Human Rights Watch reports on the 2006 Second Lebanon War demonstrate a
widespread pattern of methodological failures, distortion of evidence, improper
application of legal standard and bias, NGO Monitor claims in a new report it
issued this week.
The report, written by NGO Monitor head Prof. Gerald
Steinberg and Prof. Avi Bell, carefully analyzes dozens of reports that were
issued by both organizations, during and following the war.
provided to The Jerusalem Post ahead of the fifth anniversary of the
controversial July 30 Israel Air Force bombing in the southern Lebanese village
“They have no consistent methodology, and it seems that they
make it up as they go along,” Steinberg said this week. “In many cases, they say
they have researchers on the ground, but don’t give information about who they
are and how they go about doing their research.”
The Qana incident was
one of the more famous bombings during the war and was perceived as a turning
point for Israel – which lost the support of the Arab world and other European
countries to continue its fight against Hezbollah.
Following the bombing,
Prime Minister Ehud Olmert succumbed to American pressure and declared a
unilateral 48-hour suspension of aerial activity in southern Lebanon.
the days following the incident, HRW published nine reports, press releases and
op-eds which were widely circulated and reported in the media. A few hours after
the event, the NGO issued a press release with the claim that the “Israeli
military is treating southern Lebanon as a free-fire zone, relating to the
strike on Qana, killing at least 54 civilians – more than half of them
The statement also claimed that HRW researchers were in
Lebanon since the beginning of the war and had documented dozens of cases when
Israel indiscriminately attacked civilians – implying that the Qana allegations
were based on independent and qualified sources.
The NGO Monitor report,
though, brings later statements from Lucy Mair, an HRW employee based in
Jerusalem, who said that the information was based on interviews with
“survivors” and family members in Qana.
In early August, when HRW tried
explaining the discrepancy between its initial claim of at least 54 killed and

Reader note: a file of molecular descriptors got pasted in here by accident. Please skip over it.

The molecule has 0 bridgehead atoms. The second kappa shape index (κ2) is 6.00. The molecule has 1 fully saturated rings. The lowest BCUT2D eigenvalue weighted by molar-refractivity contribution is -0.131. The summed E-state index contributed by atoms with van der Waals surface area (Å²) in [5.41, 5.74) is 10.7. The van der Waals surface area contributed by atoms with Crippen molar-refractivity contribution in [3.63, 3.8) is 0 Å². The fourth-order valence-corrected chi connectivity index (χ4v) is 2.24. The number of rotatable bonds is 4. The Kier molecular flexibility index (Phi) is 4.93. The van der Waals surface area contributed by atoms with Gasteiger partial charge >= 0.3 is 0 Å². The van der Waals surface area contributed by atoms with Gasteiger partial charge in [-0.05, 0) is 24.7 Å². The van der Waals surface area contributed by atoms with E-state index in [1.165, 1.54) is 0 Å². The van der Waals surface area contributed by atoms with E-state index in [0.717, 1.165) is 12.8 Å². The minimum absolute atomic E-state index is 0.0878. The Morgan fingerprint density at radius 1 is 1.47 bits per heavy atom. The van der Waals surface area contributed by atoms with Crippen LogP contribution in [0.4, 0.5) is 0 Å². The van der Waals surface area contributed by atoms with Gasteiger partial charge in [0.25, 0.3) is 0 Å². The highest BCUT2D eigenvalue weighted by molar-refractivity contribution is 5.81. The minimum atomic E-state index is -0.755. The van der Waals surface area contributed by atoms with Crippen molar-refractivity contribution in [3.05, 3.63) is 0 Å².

new reports that 26 people died, it said that while the Lebanese Red Cross
reported to have removed 28 bodies from the rubble, survivors from the bombing
spoke about 63 people living in the building.
“This variability in
factual claims suggests that the NGOs’ reports were closer to unverified claims
than researched conclusions,” the NGO Monitor report claims.
indeed, in all of the incidents, the lack of reliable sources of information is
Another incident analyzed by NGO Monitor took place on July
19 when the IAF carried out a number of bombings in the town of Srifa, in
HRW included the case in a number of reports and op-eds
published in late July and early August, and employed different casualty
figures; first reporting 42 dead civilians, than 26, then 42 again, and then 26.
It also claimed that all of the dead were civilians and that Israel had
committed a war crime.
In September, 2007, a year after the war ended,
HRW issued a report called “Why They Died” in which it claimed that the final
death tally was 22, and that five civilians and 17 Hezbollah fighters were
Steinberg said that NGO Monitor hoped its report would relay the
need for NGOs to conduct a more thorough fact-checking process and to admit in
initial reports that they do not have accurate and reliable information to draw
conclusions and make anti-Israel accusations.
“Organizations that deal
with human rights and conflict should admit that they don’t have all the
information and they should be far more circumstantial with their claims,” he
said. “Their reports should warn that their information comes, for example, from
Hezbollah members and that they don’t really have researchers on the
“We have a hard time taking NGO Monitor seriously when it has
never found Israel to have committed a single human rights violation, and its
reports are so often unreliable and factually inaccurate,” said HRW in response.
“In this case, unlike Human Rights Watch, NGO Monitor was not in southern
Lebanon during the war and did not meet with any of the scores of eyewitnesses
in southern Lebanon whom HRW interviewed, cross-examined, and corroborated in
preparing our report.”
“NGO Monitor's claim that Human Rights Watch was
biased against Israel is silly since at the same time as the report it complains
about, HRW produced a parallel report refuting Hezbollah's claim that it had
aimed at only military targets in northern Israel and showing that it was, in
fact, firing indiscriminately in civilian areas. In response, Hezbollah sought
the prosecution of one HRW researcher, threatened another, and forced the
closing of HRW's planned Beirut press conference-steps that backfired by greatly
increasing press attention to the report,” said a spokesperson for the group.